22 YEARS AFTER HER FAMOUS COOKBOOK, STEPHANIE ALEXANDER IS STILL CHANGING THE WAY WE COOK
“I WAS VERY FORTUNATE TO COME FROM A FAMILY THAT LOVED GOOD, FRESH FOOD.”
Nothing warms Stephanie Alexander’s heart more than seeing little dirtstained hands scratch in the vegetable garden. Tiny fingers pluck the fruits of their labour from schoolyard potagers destined for the kitchen. For many it’s the first time their tastebuds are tantalised by the foreign flavours of some fruits, vegetables and herbs.
It’s one thing to watch children grow their own food, says Alexander, and another to see them grow from it.
Alexander’s name is synonymous with a book regarded as the “bible” in Australian kitchens. But for the doyenne of domesticity, The Cook’s Companion isn’t her proudest achievement. Rather it’s her philanthropic feat in the Stephanie Alexander Kitchen Garden Foundation she founded in 2001 to ignite the palates of schoolchildren.
Her efforts to sew the seed of healthy food habits into classrooms saw Alexander appointed an Officer of the Order of Australia in 2014. Today, more than 1500 schools have adopted the program across Australia, including more than 50 in Queensland. “It’s the fuel that keeps me going,” the 77-year-old says.
“When I see the enthusiasm and the children explain to me how much the program means to them, I feel a glow of pride. It’s the most important thing I’ve done.”
Teaching others to cook remains at the heart of what Alexander does, almost five decades since she swapped library shelves for the kitchen pass.
It’s no surprise her latest book, The Cook’s Apprentice, the 18th in her catalogue, was initially inspired by years of training young apprentices and the need to teach teenagers basic cooking techniques for adulthood.
“As I go around the country, I’m realising a lot of adults, for all sorts of different reasons, have simply not learned how to cook. They feel paralysed by anxiety. Sometimes people have lost the cook in their family, through divorce or death. Often men, but not only men. They realise they need to look after themselves and that includes cooking food.”
Alexander grew up in a small seaside town on the Mornington Peninsula. Her bookish ways saw her go on to do an Arts degree at Melbourne University to train as a librarian, and later a Diploma of Education. At 21, she left Australia to travel the world, namely France, where she became bewitched by the culinary world.
“I was very fortunate to come from a family that loved good, fresh food,” she says.
Alexander’s antipodean approach to food can be credited to her mother, Mary Burchett.
“My mother was a very good cook, but more than that she was interested in food as a way of expressing culture. She was interested in how people from different parts of the world used a fresh ingredient. As children, we were the beneficiaries of that.”
Some of Alexander’s happiest memories are coming together for a meal, but she says the dinner table is in decline.
“It’s incredibly sad and much more important than people think. A lot of the social interaction between parents and children and grandparents that can happen when you get together (to share a meal) is lost. If everyone is independently chomping down a meal elsewhere in the house, eating convenience food, or food that’s been dumbed down so that it doesn’t offend anyone’s powers — it’s not the way to raise children who need to continue to feed themselves for the rest of their lives at an affordable price.”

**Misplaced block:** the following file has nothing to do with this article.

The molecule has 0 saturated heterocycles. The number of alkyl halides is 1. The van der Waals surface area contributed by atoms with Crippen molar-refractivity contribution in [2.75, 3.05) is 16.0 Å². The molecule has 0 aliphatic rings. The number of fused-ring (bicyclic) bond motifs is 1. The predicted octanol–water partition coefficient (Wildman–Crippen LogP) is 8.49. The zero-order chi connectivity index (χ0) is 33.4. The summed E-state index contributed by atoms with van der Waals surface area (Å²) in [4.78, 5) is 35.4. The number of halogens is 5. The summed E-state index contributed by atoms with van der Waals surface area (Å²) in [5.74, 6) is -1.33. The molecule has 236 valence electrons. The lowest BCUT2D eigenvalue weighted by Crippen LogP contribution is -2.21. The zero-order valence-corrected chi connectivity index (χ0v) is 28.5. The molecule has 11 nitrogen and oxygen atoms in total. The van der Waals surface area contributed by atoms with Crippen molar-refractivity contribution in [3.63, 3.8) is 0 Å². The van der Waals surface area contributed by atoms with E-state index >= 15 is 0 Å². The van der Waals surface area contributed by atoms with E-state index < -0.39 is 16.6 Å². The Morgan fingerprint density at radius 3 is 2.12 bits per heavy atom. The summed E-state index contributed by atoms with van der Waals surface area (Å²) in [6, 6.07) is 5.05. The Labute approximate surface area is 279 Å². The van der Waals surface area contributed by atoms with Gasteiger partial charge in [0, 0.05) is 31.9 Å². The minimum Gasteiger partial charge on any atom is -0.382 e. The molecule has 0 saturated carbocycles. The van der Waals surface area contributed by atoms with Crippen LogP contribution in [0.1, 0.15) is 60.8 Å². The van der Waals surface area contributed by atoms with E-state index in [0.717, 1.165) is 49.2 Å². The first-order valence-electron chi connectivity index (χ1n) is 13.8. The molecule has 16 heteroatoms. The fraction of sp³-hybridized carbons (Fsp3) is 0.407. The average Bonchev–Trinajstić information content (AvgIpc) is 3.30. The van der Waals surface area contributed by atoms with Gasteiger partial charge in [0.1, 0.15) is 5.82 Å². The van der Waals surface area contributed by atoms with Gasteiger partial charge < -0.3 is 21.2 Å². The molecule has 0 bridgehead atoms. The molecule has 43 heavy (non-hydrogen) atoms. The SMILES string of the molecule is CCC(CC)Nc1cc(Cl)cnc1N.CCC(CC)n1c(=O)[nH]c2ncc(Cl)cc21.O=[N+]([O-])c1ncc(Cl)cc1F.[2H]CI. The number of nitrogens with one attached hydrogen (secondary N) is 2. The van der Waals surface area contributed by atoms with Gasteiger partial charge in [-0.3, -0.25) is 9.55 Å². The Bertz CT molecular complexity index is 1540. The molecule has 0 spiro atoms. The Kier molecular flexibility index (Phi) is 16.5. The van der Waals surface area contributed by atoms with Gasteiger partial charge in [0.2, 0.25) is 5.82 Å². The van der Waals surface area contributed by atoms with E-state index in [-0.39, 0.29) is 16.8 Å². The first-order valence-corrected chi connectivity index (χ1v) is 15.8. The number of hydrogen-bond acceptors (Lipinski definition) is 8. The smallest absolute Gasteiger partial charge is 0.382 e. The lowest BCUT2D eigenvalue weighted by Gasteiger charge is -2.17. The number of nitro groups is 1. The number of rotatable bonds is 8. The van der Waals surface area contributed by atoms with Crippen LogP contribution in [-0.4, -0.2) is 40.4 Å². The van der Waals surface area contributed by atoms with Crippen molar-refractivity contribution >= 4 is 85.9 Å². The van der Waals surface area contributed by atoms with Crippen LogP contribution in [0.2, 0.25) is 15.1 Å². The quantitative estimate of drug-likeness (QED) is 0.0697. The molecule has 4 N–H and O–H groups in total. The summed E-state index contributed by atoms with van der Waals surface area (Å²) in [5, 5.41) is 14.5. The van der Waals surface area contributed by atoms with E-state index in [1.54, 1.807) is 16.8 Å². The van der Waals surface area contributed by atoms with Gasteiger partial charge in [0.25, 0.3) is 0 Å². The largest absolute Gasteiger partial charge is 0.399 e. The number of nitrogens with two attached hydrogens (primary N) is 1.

Alexander’s first foray into the restaurant world followed her return from London with first husband Jamaican-born Rupert Montague. They opened Jamaica House in Carlton just weeks after the birth of Alexander’s first daughter, Lisa. She admits the time was trying and later led to the couple’s split and the restaurant’s closure two years later.
“That was terrible. Life’s not a bowl of cherries every single day. My first daughter was three weeks old when I was trying to start a very simple restaurant — it wasn’t a grand restaurant by any means — but nonetheless the stresses, the hours — that was not a good time in my life. However, we got through it and we are very close.”
Seven years later in 1976, Alexander remarried, to Maurice Alexander, a barrister, with whom she had a second daughter, Holly. She opened Stephanie’s Restaurant in Fitzroy, then in a grand homestead in Hawthorn where she traded for more than two decades. “It is true that during the restaurant years my kids probably got short shrift a bit,” she says. “We ate fast meals. We lived very close to the restaurant and for many years we lived above the restaurant.”
It was here Alexander’s daughters would spy on the likes of Mick Jagger and Jerry Hall dining below.
The grandmother has no regrets of never training as a professional chef. The Cook’s Companion “changed her life”. More than 500,000 copies have sold, and still 22 years after it came off the press, she is reminded of its value in Australian kitchens. The latest, a grease-covered copy with the cover torn from its spine, was presented to her at a recent book signing. Alexander takes that as the ultimate compliment.
The Cook’s Apprentice is somewhat of a prequel to The Cook’s Companion.
“I love that I am able to use my nearly 40years of experience to pass on to other people, but to pass it on at a level that is encouraging, not frightening them with super glossy pictures that they can’t possibly hope to emulate or telling them they can finish something in five minutes,” Alexander says.
“I want to feel that I’m almost holding the hand of somebody who’s reading the recipe and they can say ‘I can do that’.”
The Cook’s Apprentice, Lantern, $45 is out now.